If you’re in HR or a recruiter, you’ve had offers declined. What I find absolutely enchanting about such a miserable outcome is the underlying qualities that sneak out during this downhill process. AND, what if the candidate who declined is really the best candidate for the job?!?
Sometimes the most impressive candidates can suddenly get nasty during offer negotiation. They can become arrogant and demanding in their communications, suddenly ask for $20K more than they’d originally requested, or require outrageous benefits. They can drag out their decision for weeks, leaving the company wondering why they’d made the offer in the first place. Hiring managers can be difficult too. It can often become an ugly game of expecting the other person to step a little past the middle, a little bit of an unequal compromise to keep the upper hand.
In those instances, it's easy to say goodbye to a candidate and never look back. But what if a candidate handles the offer and negotiation tactfully and in the end rejects the final offer? Many reasons for declining a job offer have nothing to do with the company or a candidate’s interest in working there. Things like:
Any of these could result in a declined offer by a highly qualified candidate, just due to bad timing or temporary budget restrictions. As the search continues and you re-evaluate the pool of top candidates, do you ever go back and reconsider that earlier candidate if their original reason for declining is no longer an issue? How do candidates feel about receiving a second offer from a company?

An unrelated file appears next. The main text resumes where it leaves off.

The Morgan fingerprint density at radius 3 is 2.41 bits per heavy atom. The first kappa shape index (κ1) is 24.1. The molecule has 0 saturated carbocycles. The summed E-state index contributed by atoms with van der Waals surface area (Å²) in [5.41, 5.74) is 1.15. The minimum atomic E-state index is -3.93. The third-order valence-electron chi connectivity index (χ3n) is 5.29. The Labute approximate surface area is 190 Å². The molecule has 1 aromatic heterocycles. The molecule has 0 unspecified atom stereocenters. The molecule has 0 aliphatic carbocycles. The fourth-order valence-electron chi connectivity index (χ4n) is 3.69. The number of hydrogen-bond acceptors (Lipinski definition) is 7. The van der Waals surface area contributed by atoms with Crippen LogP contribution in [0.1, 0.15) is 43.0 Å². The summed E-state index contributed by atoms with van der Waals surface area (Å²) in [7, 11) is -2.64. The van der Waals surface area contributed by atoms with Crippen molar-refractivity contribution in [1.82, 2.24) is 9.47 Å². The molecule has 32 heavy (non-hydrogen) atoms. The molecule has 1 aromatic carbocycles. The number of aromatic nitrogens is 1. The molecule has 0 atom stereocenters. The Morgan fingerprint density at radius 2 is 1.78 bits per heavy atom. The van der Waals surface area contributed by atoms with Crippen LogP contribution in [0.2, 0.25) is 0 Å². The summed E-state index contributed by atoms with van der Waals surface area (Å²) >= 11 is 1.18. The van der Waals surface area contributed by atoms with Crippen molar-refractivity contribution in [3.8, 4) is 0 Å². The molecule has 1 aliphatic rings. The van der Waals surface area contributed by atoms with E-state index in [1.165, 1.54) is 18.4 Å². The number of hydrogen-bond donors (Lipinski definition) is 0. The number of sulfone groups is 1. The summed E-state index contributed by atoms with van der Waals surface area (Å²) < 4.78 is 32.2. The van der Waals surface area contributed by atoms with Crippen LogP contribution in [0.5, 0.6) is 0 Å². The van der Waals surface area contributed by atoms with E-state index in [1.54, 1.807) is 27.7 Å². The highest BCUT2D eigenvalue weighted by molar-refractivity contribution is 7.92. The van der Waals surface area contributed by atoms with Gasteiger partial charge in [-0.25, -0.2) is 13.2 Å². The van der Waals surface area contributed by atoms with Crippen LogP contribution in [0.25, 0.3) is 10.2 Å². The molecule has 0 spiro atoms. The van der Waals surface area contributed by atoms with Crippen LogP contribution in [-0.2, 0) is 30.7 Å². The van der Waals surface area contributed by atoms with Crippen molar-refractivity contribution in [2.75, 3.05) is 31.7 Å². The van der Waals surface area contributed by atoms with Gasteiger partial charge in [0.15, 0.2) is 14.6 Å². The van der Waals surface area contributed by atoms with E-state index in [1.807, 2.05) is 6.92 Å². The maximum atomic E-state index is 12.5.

It’s sometimes a matter of pride on both sides of the table. If there was a strong enough match between the job opportunity and that ideal candidate to make the original offer, doesn’t that initial match still exist a little while later? I had an HR manager tell me he’d ask his hiring manager, “Other than your pride, why are we not reconsidering this person?” That’s ballsy HR gold. The kind of relationship every HR Manager and Recruiter should aspire to have with hiring managers they support in their organization. Even if it’s not about pride, being able to clarify that is priceless.
Would you go back and make a second offer to a candidate, after the first offer had been declined? Why or why not? As a candidate, what would you think?